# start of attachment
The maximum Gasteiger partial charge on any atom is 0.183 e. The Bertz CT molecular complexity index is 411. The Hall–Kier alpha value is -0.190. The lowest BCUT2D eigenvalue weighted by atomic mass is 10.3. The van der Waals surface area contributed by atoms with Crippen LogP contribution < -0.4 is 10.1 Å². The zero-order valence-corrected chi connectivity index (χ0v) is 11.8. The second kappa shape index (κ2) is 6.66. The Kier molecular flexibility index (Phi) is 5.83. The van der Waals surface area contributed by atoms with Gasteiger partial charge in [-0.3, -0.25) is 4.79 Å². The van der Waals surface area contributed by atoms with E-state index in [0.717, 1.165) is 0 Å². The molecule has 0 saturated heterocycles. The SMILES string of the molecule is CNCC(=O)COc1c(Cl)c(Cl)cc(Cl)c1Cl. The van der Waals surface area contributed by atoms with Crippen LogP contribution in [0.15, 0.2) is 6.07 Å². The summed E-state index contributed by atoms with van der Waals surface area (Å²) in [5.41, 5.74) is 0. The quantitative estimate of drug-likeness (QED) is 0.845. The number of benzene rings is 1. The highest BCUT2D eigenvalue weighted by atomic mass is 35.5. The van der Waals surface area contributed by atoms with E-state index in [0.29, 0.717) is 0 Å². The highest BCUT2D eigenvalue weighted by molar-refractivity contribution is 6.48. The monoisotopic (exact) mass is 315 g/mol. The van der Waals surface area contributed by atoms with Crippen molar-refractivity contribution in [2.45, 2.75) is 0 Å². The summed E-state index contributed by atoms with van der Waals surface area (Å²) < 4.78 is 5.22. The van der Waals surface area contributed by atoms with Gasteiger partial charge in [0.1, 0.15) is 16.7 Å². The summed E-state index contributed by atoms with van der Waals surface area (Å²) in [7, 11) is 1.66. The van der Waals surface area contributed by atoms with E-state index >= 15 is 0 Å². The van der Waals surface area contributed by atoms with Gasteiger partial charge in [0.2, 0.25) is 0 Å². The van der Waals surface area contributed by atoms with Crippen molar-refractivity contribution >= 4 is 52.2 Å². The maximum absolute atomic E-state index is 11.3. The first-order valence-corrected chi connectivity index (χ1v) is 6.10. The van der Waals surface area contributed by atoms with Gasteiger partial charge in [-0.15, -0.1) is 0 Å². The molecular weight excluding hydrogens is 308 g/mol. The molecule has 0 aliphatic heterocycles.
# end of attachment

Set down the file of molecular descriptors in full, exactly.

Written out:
The maximum Gasteiger partial charge on any atom is 0.183 e. The Bertz CT molecular complexity index is 411. The Hall–Kier alpha value is -0.190. The lowest BCUT2D eigenvalue weighted by atomic mass is 10.3. The van der Waals surface area contributed by atoms with Crippen LogP contribution < -0.4 is 10.1 Å². The zero-order valence-corrected chi connectivity index (χ0v) is 11.8. The second kappa shape index (κ2) is 6.66. The Kier molecular flexibility index (Phi) is 5.83. The van der Waals surface area contributed by atoms with Gasteiger partial charge in [-0.3, -0.25) is 4.79 Å². The van der Waals surface area contributed by atoms with E-state index in [0.717, 1.165) is 0 Å². The molecule has 0 saturated heterocycles. The SMILES string of the molecule is CNCC(=O)COc1c(Cl)c(Cl)cc(Cl)c1Cl. The van der Waals surface area contributed by atoms with Crippen LogP contribution in [0.15, 0.2) is 6.07 Å². The summed E-state index contributed by atoms with van der Waals surface area (Å²) in [5.41, 5.74) is 0. The quantitative estimate of drug-likeness (QED) is 0.845. The number of benzene rings is 1. The highest BCUT2D eigenvalue weighted by atomic mass is 35.5. The van der Waals surface area contributed by atoms with E-state index in [0.29, 0.717) is 0 Å². The highest BCUT2D eigenvalue weighted by molar-refractivity contribution is 6.48. The monoisotopic (exact) mass is 315 g/mol. The van der Waals surface area contributed by atoms with Crippen molar-refractivity contribution in [2.45, 2.75) is 0 Å². The summed E-state index contributed by atoms with van der Waals surface area (Å²) < 4.78 is 5.22. The van der Waals surface area contributed by atoms with Gasteiger partial charge in [0.1, 0.15) is 16.7 Å². The summed E-state index contributed by atoms with van der Waals surface area (Å²) in [7, 11) is 1.66. The van der Waals surface area contributed by atoms with E-state index >= 15 is 0 Å². The van der Waals surface area contributed by atoms with Gasteiger partial charge in [0.2, 0.25) is 0 Å². The van der Waals surface area contributed by atoms with Crippen molar-refractivity contribution >= 4 is 52.2 Å². The maximum absolute atomic E-state index is 11.3. The first-order valence-corrected chi connectivity index (χ1v) is 6.10. The van der Waals surface area contributed by atoms with Gasteiger partial charge in [-0.15, -0.1) is 0 Å². The molecular weight excluding hydrogens is 308 g/mol. The molecule has 0 aliphatic heterocycles.